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§ 265. Object of Christ in the Last Supper.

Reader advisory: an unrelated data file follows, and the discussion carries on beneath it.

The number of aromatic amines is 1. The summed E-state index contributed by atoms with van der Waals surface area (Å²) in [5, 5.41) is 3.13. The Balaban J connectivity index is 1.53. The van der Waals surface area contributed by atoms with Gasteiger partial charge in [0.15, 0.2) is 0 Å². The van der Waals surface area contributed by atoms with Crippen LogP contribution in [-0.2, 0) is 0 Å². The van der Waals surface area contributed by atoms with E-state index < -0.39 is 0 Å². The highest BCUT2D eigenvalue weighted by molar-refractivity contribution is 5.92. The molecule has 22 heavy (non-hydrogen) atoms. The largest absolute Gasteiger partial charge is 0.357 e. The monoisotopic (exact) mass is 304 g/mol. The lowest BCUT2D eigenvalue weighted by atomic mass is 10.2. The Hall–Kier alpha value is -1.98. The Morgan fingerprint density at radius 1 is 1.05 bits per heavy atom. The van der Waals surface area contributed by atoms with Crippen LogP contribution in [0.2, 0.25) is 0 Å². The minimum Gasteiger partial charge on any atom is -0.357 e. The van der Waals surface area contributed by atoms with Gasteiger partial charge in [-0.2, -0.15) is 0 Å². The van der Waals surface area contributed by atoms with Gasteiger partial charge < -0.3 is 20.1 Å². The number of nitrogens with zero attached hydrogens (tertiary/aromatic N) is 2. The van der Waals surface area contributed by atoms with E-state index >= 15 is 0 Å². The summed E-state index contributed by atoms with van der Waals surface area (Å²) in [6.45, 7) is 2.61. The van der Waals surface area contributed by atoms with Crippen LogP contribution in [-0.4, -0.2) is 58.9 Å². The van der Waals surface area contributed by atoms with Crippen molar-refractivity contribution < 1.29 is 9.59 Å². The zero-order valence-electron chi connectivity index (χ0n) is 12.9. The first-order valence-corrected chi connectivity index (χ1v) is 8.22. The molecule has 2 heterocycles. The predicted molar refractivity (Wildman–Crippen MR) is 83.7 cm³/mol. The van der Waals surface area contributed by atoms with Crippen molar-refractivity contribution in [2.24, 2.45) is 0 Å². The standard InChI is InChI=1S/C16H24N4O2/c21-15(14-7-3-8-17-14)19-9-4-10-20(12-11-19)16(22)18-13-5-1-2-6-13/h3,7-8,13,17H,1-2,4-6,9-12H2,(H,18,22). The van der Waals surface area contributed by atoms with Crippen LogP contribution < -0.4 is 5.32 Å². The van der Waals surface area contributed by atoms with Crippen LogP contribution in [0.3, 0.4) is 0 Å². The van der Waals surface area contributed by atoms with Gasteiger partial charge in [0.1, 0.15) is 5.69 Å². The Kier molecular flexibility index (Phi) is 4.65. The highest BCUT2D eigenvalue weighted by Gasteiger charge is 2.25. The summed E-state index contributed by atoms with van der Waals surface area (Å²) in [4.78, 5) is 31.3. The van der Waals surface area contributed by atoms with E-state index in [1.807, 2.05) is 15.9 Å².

JESUS looked forward without fear, nay, with confidence, to the fate that awaited him. We need not necessarily presuppose that he was supernaturally informed of it; for it may be said that his friends in the Sanhedrim (and he had such) informed him of the negotiations of Judas. He foresaw that he would have to leave his disciples before the proper Passover,713713   I presuppose, with Ideler, Lücke, Siefert, De Wette, and Bleek, that the Last Supper was held, not on the 14th Nisan, the holy Passover eve, but on the 13th, and that the Friday of his passion was that holy evening. (a.) A candid interpretation of John’s Gospel confirms this supposition. We cannot infer much from xiii., 1, 2, although that passage seems to imply that the supper occurred before the beginning of the feast. But xviii., 28. tells us that the deputies of the Sanhedrim would not enter the Praetorium for fear of defilement, as they had to eat the Passover on that evening. The words ἵνα φάγωσι τὸ πάσχα must be applied, according to prevailing usage, both among Jews and Christians, to the feast of Passover. It is objected that this care was needless, as, if a defilement were thus incurred, it would not, on account of the טְבוּל יוֹם, last until the evening, i. e., until the beginning of the following day; but this is easily answered; many things had to be done as preparatory to the feast, which would trench upon both days. In xix., 31, the day of the crucifixion is treated as an ordinary Friday. No scruples were entertained about the crucifixion on that day, but only about leaving the bodies on the cross on the Sabbath, which was a fixed feast-day. But how could the Friday, if it were the first day of the principal feast, be treated as an ordinary Friday? All difficulties are removed by supposing that it was only a common Friday, and that the next day was at once the Sabbath and the first day of the Passover feast. Even if the Sanhedrim were compelled to expedite the crucifixion of Christ, and were impelled, in their fanatical hatred, to violate the sanctity of the feast by it, yet is it likely that they would have waited just to the holiest feast-day for the crucifixion of the malefactors, or that the pardon of a condemned criminal (granted by the Romans in honour of the feast) would have been delayed until the feast had begun? But the haste and the pardon would harmonize well with the view that the crucifixion took place before the feast, on the 13th Nisan. (b.) Lücke has called attention to two passages in 1 Corinthians, though without deeming them perfectly conclusive (Götting. Anzeig.): (1.) The first passage is 1 Cor., v., 7, 8, in which Paul seems to contrast the Christian with the Jewish Passover as held at the same time (Christ, as the spiritual Passover, as sacrificed simultaneously with the Jewish Paschal lamb; (2.) 1 Cor., xi., 23, speaks indefinitely of the night of Christ’s betrayal, not of his partaking of the Passover. (c.) It may, perhaps, be the case that in Matt., xxvi., 18, the writer presupposed that Christ really partook of the Pass over with his disciples; but may not the passage mean, “My time for leaving the world is at hand; and therefore I will celebrate the Passover to-day with my disciples, in anticipation?” (d.) In Luke, xxiii., 54, the day of the crucifixion is mentioned as a common Friday (the day of preparation), a day on which there could be no scruples about any kind of business; but would it have been so mentioned if it had been the first day of Passover the greatest feast-day in all the year? (e.) The general diffusion of the belief that Christ held a proper Passover with his disciples may be explained on the ground that Christ really did hold his last supper with reference and allusion to the Passover supper and the ceremonies that accompanied it; that the first Christians, intent upon the substance, paid little heed to chronological niceties; that the Jewish-Christians kept up the Jewish usage of the Passover, giving it, however, a Christian import; while the purely Gentile converts kept no such festal seasons. The interchange of the first day of unleavened bread (as the day of Christ’s passion) with the first day of the Passover feast may also have contributed to it. These grounds might suffice to explain the admission into the synoptical Gospels of the idea that the Passion occurred on the first day of the Passover; but are utterly inconsistent with the hypothesis that the author of John’s Gospel (whether it be admitted as genuine or not) could have inserted and got into circulation a statement invented by himself, and conflicting with the general stream of tradition. John’s chronology, as we have said, is consistent throughout; but that of the synoptical Gospels presents discrepancies that appear irreconcilable.